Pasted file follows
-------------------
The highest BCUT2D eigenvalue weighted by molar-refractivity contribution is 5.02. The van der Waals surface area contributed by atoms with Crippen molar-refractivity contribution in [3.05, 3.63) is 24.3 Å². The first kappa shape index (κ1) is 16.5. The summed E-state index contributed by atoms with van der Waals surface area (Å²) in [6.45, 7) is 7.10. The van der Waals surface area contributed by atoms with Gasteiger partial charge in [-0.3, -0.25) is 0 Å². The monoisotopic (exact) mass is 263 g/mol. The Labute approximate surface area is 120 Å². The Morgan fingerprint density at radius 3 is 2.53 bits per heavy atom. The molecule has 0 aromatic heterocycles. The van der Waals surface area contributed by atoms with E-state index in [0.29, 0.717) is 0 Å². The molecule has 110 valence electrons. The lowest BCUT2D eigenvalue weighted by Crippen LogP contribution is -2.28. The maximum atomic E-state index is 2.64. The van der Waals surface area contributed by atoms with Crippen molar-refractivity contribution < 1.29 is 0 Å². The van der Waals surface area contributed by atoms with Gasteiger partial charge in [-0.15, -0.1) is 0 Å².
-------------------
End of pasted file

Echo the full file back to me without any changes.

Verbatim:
The highest BCUT2D eigenvalue weighted by molar-refractivity contribution is 5.02. The van der Waals surface area contributed by atoms with Crippen molar-refractivity contribution in [3.05, 3.63) is 24.3 Å². The first kappa shape index (κ1) is 16.5. The summed E-state index contributed by atoms with van der Waals surface area (Å²) in [6.45, 7) is 7.10. The van der Waals surface area contributed by atoms with Gasteiger partial charge in [-0.3, -0.25) is 0 Å². The monoisotopic (exact) mass is 263 g/mol. The Labute approximate surface area is 120 Å². The Morgan fingerprint density at radius 3 is 2.53 bits per heavy atom. The molecule has 0 aromatic heterocycles. The van der Waals surface area contributed by atoms with E-state index in [0.29, 0.717) is 0 Å². The molecule has 110 valence electrons. The lowest BCUT2D eigenvalue weighted by Crippen LogP contribution is -2.28. The maximum atomic E-state index is 2.64. The van der Waals surface area contributed by atoms with Crippen molar-refractivity contribution < 1.29 is 0 Å². The van der Waals surface area contributed by atoms with Gasteiger partial charge in [-0.15, -0.1) is 0 Å².